Karyna Oliinyk raises donations for her mother in Ukraine to distribute to people in need through a “vast” personal network
Karyna is on the phone with her mother. Something is off; she hears a constant woo … woo … woo behind her mother’s voice. She is alarmed and demands to know where she is.
Her mother responds, “I’m coming home with groceries,” as though it is the ambient sound of cars honking or people talking. She is unfazed by the sound though it signals possible explosions from the air.
The alarms may go on for six hours straight. She asks, what am I supposed to do, sit and hide the entire time? The Ukrainian government sounds the alarms urging citizens to hide in a corridor or basement, somewhere without windows. When the war began, people did hide. Now, they fall asleep to the sound.
“I feel as if it’s a bad dream. I can’t wake up. I feel like I’m going to wake up tomorrow and ‘oh it was just a dream’,” Karyna said.
Karyna Oliinyk came to the United States five years ago to take English courses with the goal of becoming an English teacher in Ukraine.
She is from Dnipro, central Ukraine, which has become a haven for refugees fleeing the surrounding cities invaded by the Russian army. Her mother, brothers, and sisters live in Ukraine.
Karyna changed her mind about being a student and now works as a photographer—her dream job since she was 16 years old. She is also a server at Viale, an Italian restaurant in Cambridge.
The loud music, people chattering, cups clinking, ice shaking against glass, and the sound of the phone ringing every twenty minutes or so make it hard to hear oneself think—which is exactly why Karyna asked to be given “as much work as possible.” As she darts from table to table holding drinks in her hands and orders in her mind, there is no room for thoughts of what’s happening at home.
But when she finishes work, goes home, and gets on her phone, she is thrown into an endless stream of news. She would be lucky to get two to three hours of sleep a night.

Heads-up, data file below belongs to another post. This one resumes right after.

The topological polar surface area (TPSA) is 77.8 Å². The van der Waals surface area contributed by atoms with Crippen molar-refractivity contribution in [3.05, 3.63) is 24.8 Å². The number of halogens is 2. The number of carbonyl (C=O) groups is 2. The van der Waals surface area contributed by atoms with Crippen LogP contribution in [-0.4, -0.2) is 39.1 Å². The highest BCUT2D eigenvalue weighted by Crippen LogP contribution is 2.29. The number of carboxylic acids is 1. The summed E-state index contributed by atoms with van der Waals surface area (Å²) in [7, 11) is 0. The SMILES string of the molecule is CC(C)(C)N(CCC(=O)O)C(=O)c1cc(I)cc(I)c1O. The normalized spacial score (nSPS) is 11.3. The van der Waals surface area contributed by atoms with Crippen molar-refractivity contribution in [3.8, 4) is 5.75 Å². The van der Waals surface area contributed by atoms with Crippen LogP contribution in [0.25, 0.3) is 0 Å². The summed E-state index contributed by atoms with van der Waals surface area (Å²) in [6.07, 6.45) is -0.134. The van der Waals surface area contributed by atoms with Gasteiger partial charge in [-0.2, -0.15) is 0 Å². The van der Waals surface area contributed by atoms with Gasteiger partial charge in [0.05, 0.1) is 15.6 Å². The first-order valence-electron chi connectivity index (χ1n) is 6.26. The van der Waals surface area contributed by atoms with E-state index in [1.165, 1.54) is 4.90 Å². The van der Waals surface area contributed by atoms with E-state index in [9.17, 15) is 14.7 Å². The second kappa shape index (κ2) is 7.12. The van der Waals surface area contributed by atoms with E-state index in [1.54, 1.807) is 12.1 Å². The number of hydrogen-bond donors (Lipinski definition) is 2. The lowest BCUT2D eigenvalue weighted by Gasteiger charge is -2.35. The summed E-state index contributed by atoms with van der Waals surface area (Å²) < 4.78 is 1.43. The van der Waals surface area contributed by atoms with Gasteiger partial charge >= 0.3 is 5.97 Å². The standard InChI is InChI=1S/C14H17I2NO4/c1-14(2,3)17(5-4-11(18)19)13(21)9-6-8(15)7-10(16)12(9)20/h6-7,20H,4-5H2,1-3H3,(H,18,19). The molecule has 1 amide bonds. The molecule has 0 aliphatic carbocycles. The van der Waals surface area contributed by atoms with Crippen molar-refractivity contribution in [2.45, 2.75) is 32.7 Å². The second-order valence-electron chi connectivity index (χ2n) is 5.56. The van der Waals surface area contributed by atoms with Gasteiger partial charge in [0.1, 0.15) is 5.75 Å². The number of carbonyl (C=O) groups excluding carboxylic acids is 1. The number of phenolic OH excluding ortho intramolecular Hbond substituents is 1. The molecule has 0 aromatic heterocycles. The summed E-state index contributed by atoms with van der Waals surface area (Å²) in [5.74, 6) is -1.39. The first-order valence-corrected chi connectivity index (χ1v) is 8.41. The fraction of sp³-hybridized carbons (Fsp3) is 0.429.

“My mind was exploding, what should I do, how should I help? You feel so helpless, you can’t do anything and people are just dying,” she said.
Shauna Reyburn, who is the co-owner of Viale, came up with the idea to start raising money to help Karyna’s family. Shauna concocted a special recipe and called it the Free Ukraine cocktail. The drink is now being sold at Trina’s Starlite Lounge.
As the restaurant started to raise money, Karyna felt a bit better to be helping her country in some way.
Initially, the fund was to help get her mother out of Ukraine. But despite Karyna’s attempts to convince her, she did not want to leave her country. The fund turned into donations for Ukrainian refugees, soldiers and orphans—some of whom lost their parents in the war.
Her mom maintains a sense of normalcy in her daily life, which has inspired Karyna to do the same.
“She’s that person who believes in [the] best,” said Karyna. Her mother tells her, “Don’t be scared of anything.”
Karyna’s mother distributes the money and communicates with a vast network of people across Ukraine. Having friends and relatives throughout the country has facilitated this communication. She helps get food and other necessities for orphans, some of whom are babies as young as a few months old.
“She keeps herself busy, same as me,” Karyna said.
She leaves voice messages and calls her mom at least three times a day, immediately asking “how was the night? Was it quiet? Did anything happen?”
Her mother usually responds with, “the night was quiet, all good.”
“Maybe she doesn’t want to show me that she’s afraid. Or maybe she’s actually not afraid,” Karyna said.
They discuss her mother’s plan for the day, which may be going to a shelter. Sometimes, she tells Karyna the stories about the people she is helping that particular day.
Karyna hears optimism in the voices of her brothers, sisters, aunts and relatives.
“Everybody’s so up, yeah, we will win. It’s gonna be great, our country will be even better,” she said.
Her coworkers at Viale all wear a little blue and yellow Ukraine ribbon on their uniforms to show their support for Karyna and for Ukraine.
“I’m proud for our people. They’re so strong,” Karyna said.
Since she began working at Viale, customers have always asked where she is from after hearing her accent. She would be slightly disappointed at this question, taking it as a sign that she needs to improve her English and make her accent less noticeable.
Now, she lets her accent come through with pride.